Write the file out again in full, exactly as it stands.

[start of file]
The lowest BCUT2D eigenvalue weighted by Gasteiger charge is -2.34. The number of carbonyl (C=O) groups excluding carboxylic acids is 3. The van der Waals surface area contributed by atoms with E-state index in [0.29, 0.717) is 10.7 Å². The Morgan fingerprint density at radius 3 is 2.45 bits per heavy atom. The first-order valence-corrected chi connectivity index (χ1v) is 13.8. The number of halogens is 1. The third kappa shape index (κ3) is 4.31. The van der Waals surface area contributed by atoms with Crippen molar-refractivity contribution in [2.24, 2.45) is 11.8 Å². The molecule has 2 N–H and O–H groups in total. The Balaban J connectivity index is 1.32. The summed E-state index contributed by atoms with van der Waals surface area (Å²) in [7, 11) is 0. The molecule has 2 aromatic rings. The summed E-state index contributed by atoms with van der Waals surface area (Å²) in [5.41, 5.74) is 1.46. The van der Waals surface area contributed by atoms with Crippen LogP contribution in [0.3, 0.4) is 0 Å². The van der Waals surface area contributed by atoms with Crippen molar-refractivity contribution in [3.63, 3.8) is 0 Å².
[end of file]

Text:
The lowest BCUT2D eigenvalue weighted by Gasteiger charge is -2.34. The number of carbonyl (C=O) groups excluding carboxylic acids is 3. The van der Waals surface area contributed by atoms with E-state index in [0.29, 0.717) is 10.7 Å². The Morgan fingerprint density at radius 3 is 2.45 bits per heavy atom. The first-order valence-corrected chi connectivity index (χ1v) is 13.8. The number of halogens is 1. The third kappa shape index (κ3) is 4.31. The van der Waals surface area contributed by atoms with Crippen molar-refractivity contribution in [2.24, 2.45) is 11.8 Å². The molecule has 2 N–H and O–H groups in total. The Balaban J connectivity index is 1.32. The summed E-state index contributed by atoms with van der Waals surface area (Å²) in [7, 11) is 0. The molecule has 2 aromatic rings. The summed E-state index contributed by atoms with van der Waals surface area (Å²) in [5.41, 5.74) is 1.46. The van der Waals surface area contributed by atoms with Crippen LogP contribution in [0.3, 0.4) is 0 Å². The van der Waals surface area contributed by atoms with Crippen molar-refractivity contribution in [3.63, 3.8) is 0 Å².